Has your forced landing in China given you additional perspective as a flight instructor?

No doubt. We are all playing for the same team here. At VT-10 we have 50 to 60 students and they need the same high-level training that I got. My flight training helped me to survive that incident.

In your book, it’s clear that you thought a lot of the training on T-34C Turbo-Mentors that you received from Lt. Jeff Nelson at NAS Corpus Christi, Texas. Have you had a chance to talk since the incident?

We’ve talked several times. He told me that he was proud of me. He said the “tough love” paid off.

Some people have suggested that perhaps you could have nursed your plane to a landing in either the Philippines or Vietnam rather than have it fall into Chinese hands. What is your reaction to that?

People are entitled to their opinion. Those people weren’t facing this critical situation. The reality is my aircraft was badly damaged and barely under control. I knew it might easily come apart if we didn’t land immediately. As it was, it took us half an hour to get to Hainan Island. Later, once I got the chance to inspect it on the ground, I just couldn’t believe we survived. That plane was damaged beyond anything I might have imagined. We just didn’t have the luxury of time to gradually get the plane to another, more distant location. The risk of the plane coming apart or becoming uncontrollable again was too great.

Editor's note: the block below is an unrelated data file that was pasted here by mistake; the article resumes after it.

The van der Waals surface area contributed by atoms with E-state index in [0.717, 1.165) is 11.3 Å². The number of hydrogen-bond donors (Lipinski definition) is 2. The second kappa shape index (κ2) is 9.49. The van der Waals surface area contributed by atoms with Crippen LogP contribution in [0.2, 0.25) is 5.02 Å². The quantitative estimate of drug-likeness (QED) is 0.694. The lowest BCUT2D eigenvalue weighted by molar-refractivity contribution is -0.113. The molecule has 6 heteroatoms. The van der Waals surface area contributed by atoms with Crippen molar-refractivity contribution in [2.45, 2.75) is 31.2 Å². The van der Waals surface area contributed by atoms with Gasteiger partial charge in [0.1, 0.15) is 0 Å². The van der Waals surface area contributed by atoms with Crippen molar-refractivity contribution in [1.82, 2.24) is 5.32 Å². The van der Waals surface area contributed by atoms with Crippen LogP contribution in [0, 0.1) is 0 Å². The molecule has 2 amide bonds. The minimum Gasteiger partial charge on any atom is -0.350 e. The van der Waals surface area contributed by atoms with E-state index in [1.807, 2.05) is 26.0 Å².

The forced landing dominated world news for almost two weeks. Looking back, what impact has it had on you as a person and as an aviator?

As a person, I appreciate things much more. It was a life-changing situation. I sure don’t take things for granted anymore. No one really knows how they’ll react in a situation like that. As a pilot, I don’t think I fly any differently but I’m much more of a control freak.

You were awarded the Distinguished Flying Cross in recognition of your flying skills in getting your EP-3E safely on the ground. How do you feel about receiving the DFC?

I honestly feel the DFC goes to the crew. They did an incredible job under some unbelievable conditions. It is a great honor for me and my crew.

Author note: After 11 days of tense negotiations with the Chinese, the U.S. government secured the release of Lt. Osborn and his crew, who returned to NAS Whidbey Island, Wash., on 16 April 2001. The Chinese refused to allow the EP-3E to be repaired and flown off the island, but agreed to allow technicians from Lockheed Martin to travel to Hainan Island to dismantle the plane. Beginning in June 2001, Lockheed Martin officials took the plane apart and loaded it on board two Russian Antonov-124 cargo jets to be flown to Kadena Air Base, Japan. On 5 July, the dismantled EP-3E arrived at Dobbins Air Force Base next to Lockheed Martin’s facility in Marietta, Ga. On 15 November 2002, the completely rebuilt EP-3E made its first test flight, and it is scheduled to return to fleet service later this year.

Mr. Turnbull is a journalist specializing in Navy and Coast Guard aviation.

Source: http://www.history.navy.mil